Sibling bullying increases depression risk

  • 8 September 2014
  • From the section Health
Unhappy boy Image copyright Science Photo Library
Image caption Most children who were bullied by a sibling said it started at about the age of eight

Being bullied regularly by a sibling could put children at risk of depression when they are older, a study led by the University of Oxford suggests.

Around 7,000 children aged 12 were asked if they had experienced a sibling saying hurtful things, hitting, ignoring or lying about them.

The children were followed up at 18 and asked about their mental health.

A charity said parents should deal with sibling rivalry before it escalates.

Previous research has suggested that victims of peer bullying can be more susceptible to depression, anxiety and self-harm.

This study claims to be the first to examine bullying by brothers or sisters during childhood for the same psychiatric problems in early adulthood.

Researchers from the Universities of Oxford, Warwick and Bristol and University College London sent questionnaires to thousands of families with 12-year-old children in 2003-04 and went back to them six years later to assess their mental health.

If they had siblings they were asked about bullying by brothers and sisters. The questionnaire said: "This means when a brother or sister tries to upset you by saying nasty and hurtful things, or completely ignores you from their group of friends, hits, kicks, pushes or shoves you around, tells lies or makes up false rumours about you."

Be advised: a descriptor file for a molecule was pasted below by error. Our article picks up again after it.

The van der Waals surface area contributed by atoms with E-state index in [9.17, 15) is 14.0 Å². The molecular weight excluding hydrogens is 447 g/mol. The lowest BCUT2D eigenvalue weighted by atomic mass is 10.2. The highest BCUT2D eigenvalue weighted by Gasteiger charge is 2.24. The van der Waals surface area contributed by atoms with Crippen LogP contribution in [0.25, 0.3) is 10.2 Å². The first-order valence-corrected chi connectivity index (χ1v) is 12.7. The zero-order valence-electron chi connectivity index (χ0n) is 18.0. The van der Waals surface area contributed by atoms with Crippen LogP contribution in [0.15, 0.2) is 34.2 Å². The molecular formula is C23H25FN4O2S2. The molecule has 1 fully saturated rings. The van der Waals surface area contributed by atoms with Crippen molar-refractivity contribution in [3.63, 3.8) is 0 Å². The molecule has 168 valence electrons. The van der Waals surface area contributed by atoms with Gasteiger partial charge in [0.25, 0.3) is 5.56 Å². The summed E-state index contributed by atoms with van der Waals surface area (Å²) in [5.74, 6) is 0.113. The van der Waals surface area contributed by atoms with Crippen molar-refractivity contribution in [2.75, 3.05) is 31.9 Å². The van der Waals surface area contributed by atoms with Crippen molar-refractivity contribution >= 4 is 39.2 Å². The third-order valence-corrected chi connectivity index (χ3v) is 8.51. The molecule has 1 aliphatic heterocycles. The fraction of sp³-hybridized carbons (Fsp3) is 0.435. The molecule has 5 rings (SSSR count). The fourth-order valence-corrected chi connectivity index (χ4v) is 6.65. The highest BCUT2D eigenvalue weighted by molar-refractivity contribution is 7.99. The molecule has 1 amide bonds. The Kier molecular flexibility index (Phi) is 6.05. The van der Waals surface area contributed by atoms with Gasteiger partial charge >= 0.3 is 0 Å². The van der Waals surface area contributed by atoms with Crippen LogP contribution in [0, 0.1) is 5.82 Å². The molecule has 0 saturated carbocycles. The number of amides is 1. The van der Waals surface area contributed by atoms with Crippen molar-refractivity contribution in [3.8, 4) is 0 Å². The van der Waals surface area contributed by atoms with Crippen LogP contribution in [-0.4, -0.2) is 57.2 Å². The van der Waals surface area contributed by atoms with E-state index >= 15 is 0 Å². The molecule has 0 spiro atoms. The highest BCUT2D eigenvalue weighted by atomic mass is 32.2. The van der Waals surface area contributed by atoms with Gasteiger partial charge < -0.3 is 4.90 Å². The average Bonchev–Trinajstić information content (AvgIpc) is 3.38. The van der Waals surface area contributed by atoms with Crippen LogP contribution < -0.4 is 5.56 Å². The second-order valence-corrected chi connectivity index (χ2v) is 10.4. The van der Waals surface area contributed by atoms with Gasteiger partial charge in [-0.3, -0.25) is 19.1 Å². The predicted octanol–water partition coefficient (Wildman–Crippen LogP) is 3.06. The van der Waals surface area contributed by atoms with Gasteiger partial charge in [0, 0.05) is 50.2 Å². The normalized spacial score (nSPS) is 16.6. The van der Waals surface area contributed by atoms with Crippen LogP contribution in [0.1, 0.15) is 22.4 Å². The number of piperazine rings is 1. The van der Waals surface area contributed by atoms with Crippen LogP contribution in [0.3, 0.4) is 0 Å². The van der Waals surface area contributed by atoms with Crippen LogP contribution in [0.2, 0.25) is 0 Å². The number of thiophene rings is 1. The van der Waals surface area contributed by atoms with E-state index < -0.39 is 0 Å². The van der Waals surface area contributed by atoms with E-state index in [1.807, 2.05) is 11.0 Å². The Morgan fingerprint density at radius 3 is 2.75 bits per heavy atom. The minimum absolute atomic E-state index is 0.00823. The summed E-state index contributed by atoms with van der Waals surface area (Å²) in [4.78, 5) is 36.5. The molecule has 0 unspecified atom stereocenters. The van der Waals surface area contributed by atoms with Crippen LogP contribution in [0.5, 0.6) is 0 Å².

'Twice as likely'

Most children said they had not experienced bullying. Of these, at 18, 6.4% had depression scores in the clinically significant range, 9.3% experienced anxiety and 7.6% had self-harmed in the previous year.

The 786 children who said they had been bullied by a sibling several times a week were found to be twice as likely to have depression, self-harm and anxiety as the other children.

In this group, depression was reported by 12.3%, self-harm by 14%, and 16% of them reported anxiety.

Girls were slightly more likely to be victims of sibling bullying than boys, particularly in families where there were three or more children.

Older brothers were often found to be responsible.

On average, victims said that sibling bullying had started at the age of eight, the study said.

More than teasing

Lead author Dr Lucy Bowes, from the department of social policy and intervention at the University of Oxford, said although they couldn't say sibling bullying caused depression, the result were significant.

"We need to change the conversation we have about this. If it occurred in a school setting there would be repercussions.

"It may be causing long-term harm. We need to do more research, but we also need parents to listen to their children.

She added: "We are not talking about the sort of teasing that often goes on within families, but incidents that occur several times a week, in which victims are ignored by their brothers or sisters, or are subjected to verbal or physical violence."

Emma Jane Cross, from the bullying prevention charity, BeatBullying, said: "Being bullied as a child can have a devastating effect which lasts a lifetime. Parents who are concerned about this issue should speak to their children as early as possible before the problem escalates.

"It's important to tackle the underlying issues behind more frequent bullying behaviour rather than dismissing it as normal sibling rivalry."

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